Ultra Petro Corp v. Ad Hoc Com, No. 21-20008 (5th Cir. 2022)

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Justia Opinion Summary

Ultra Petroleum Corp. (HoldCo) and its affiliates, including its subsidiary Ultra Resources, Inc. (OpCo), entered Chapter 11 bankruptcy deep in the hole. But during the bankruptcy process, these debtors (collectively, Ultra) hit it big—as natural gas prices soared, they became supremely solvent. Ultra proposed a $2.5 billion bankruptcy plan. It provided that OpCo’s creditors would be paid—in full and in cash—their outstanding principal and all interest that had accrued before bankruptcy, plus interest on both at the Federal Judgment Rate for the duration of the bankruptcy proceeding. Two groups of creditors complain that the plan falls some $387 million short.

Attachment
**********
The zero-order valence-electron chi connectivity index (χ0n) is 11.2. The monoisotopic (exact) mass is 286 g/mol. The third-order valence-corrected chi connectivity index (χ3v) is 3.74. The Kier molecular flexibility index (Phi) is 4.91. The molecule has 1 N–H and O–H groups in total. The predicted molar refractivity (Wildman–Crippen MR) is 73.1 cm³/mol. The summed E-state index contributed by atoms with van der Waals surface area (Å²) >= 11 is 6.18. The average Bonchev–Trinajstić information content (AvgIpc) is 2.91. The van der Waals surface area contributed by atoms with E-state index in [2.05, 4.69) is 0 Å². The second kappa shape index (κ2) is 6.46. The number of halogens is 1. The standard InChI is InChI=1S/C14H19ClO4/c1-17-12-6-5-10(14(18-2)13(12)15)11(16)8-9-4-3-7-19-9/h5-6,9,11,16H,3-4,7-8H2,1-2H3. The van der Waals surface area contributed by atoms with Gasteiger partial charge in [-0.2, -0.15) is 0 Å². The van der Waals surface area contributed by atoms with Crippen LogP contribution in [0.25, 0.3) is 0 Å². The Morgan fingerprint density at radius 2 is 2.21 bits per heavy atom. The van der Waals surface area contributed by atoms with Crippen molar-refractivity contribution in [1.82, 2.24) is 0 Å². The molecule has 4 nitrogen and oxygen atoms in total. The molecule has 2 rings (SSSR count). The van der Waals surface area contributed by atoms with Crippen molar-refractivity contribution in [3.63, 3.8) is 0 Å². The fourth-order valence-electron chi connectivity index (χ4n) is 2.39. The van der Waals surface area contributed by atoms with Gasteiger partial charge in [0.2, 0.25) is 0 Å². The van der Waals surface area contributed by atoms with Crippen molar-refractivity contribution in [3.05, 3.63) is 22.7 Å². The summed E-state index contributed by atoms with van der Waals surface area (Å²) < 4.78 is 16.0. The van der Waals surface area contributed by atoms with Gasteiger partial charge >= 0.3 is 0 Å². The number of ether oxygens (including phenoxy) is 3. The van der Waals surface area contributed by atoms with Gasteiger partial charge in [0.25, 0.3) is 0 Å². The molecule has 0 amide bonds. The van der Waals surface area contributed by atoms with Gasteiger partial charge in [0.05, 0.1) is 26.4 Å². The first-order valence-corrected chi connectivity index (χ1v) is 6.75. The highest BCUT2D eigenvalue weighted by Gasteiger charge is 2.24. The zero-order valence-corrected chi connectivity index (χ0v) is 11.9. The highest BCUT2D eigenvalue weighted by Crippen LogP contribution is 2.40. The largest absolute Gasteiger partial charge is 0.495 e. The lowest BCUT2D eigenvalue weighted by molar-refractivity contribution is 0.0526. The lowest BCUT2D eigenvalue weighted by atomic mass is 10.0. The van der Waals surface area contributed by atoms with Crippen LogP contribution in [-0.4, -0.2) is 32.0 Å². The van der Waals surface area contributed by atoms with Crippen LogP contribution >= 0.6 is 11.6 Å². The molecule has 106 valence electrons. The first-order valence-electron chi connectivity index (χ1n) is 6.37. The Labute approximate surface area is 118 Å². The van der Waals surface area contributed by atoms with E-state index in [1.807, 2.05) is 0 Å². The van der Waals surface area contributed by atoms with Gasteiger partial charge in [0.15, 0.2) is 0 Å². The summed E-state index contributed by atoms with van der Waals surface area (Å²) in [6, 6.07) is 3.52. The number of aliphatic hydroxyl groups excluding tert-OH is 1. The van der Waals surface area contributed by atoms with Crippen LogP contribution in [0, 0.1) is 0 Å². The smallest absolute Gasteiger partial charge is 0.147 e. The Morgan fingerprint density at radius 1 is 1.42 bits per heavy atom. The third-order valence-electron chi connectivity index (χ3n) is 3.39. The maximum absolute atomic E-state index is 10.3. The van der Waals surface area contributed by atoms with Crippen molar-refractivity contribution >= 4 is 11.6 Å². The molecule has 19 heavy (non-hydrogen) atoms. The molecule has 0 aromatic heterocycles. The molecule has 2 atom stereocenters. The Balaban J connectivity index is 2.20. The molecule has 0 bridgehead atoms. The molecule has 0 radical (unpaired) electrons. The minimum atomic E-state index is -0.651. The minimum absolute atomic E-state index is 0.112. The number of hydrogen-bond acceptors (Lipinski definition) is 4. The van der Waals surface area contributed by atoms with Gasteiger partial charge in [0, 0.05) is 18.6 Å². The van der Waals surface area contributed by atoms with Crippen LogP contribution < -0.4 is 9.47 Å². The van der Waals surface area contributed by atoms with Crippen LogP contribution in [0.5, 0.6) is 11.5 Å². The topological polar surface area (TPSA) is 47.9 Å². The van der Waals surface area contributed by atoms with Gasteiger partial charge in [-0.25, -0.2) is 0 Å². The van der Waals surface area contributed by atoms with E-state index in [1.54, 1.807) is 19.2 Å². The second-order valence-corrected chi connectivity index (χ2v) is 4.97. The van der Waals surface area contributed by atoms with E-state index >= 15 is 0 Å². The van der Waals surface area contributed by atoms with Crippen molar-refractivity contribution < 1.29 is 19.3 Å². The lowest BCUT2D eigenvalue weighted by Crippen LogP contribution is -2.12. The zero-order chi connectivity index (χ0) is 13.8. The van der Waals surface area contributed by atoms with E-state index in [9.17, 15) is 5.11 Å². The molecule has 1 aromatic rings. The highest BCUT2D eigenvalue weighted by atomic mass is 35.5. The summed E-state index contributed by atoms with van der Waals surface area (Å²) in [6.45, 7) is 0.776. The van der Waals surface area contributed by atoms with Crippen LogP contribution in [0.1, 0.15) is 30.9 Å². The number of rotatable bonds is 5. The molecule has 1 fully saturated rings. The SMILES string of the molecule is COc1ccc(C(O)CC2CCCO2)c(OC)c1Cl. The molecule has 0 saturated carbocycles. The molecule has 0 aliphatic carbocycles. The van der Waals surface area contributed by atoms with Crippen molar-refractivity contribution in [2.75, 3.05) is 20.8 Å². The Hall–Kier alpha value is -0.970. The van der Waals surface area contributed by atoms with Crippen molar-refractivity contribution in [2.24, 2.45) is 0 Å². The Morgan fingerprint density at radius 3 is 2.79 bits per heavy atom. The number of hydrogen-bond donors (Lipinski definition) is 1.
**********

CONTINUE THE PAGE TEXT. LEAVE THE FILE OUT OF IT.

The issue on appeal is whether the Bankruptcy Code precludes the creditors’ claims for the Make-Whole Amount; second, even if it does, whether the traditional solvent-debtor exception applies; and third, whether post-judgment interest is to be calculated at the contractual or Federal Judgment rate.
 
The Fifth Circuit affirmed the bankruptcy court’s judgment. The court held the Bankruptcy Code disallows the Make-Whole Amount as the economic equivalent of unmatured interest. But because Congress has not clearly abrogated the solvent-debtor exception, the court held that it applies to this case. And the solvent-debtor exception demands that Ultra pay what it promised now that it is financially capable. The court further held, given Ultra’s solvency, post-petition interest is to be calculated according to the agreed-upon contractual rate.